I was a typical male who even though I was exercising and active I still started to get that beer belly as I got to my 30's. I had quit smoking and decided to whip my self into shape and it was obvious to me that it was my diet that was holding me back because I was pretty active. It wasn't until I was introduced to the whole foods movement that every thing made sense, I eat plenty of sat fats, cholesterol, fiber, protien, and fermented foods because theses are what your body needs and they give you energy without making you gain weight. And no they have never been linked to a single disease, heart disease, cancer, diabetes, and weight gain are caused by sugars and refined grains and other junk not from eggs and milk.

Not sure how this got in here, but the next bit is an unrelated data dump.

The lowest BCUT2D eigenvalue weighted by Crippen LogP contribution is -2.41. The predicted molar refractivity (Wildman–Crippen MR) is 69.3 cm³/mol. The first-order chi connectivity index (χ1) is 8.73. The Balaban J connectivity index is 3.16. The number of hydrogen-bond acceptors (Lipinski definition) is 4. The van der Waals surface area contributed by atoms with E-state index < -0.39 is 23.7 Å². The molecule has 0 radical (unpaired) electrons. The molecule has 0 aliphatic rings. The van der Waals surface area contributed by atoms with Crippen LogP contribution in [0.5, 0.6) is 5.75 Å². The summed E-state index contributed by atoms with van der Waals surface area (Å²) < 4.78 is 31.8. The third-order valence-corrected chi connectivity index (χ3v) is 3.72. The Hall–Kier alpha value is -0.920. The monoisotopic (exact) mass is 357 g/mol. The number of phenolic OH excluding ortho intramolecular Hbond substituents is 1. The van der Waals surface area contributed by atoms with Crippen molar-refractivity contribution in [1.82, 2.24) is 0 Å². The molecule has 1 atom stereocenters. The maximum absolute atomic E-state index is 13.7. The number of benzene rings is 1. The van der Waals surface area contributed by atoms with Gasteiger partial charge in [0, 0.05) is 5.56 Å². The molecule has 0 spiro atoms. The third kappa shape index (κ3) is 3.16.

I don't believe calorie counting is helpful for losing weight- calorie counts do play a role in whether you will lose or gain weight but the body is far more complex than that. The body is not some simple machine that processes every kind of calorie the same which is the assumption people have when they starve themselves or eat junk -but count the calories.
Example per chart:
orange,carrot,bannana x 4 = 816 cals
3 Candy bars= 810
So, does anyone believe that the meal consisting of fruit and veggies will make you gain more fat? Not a chance!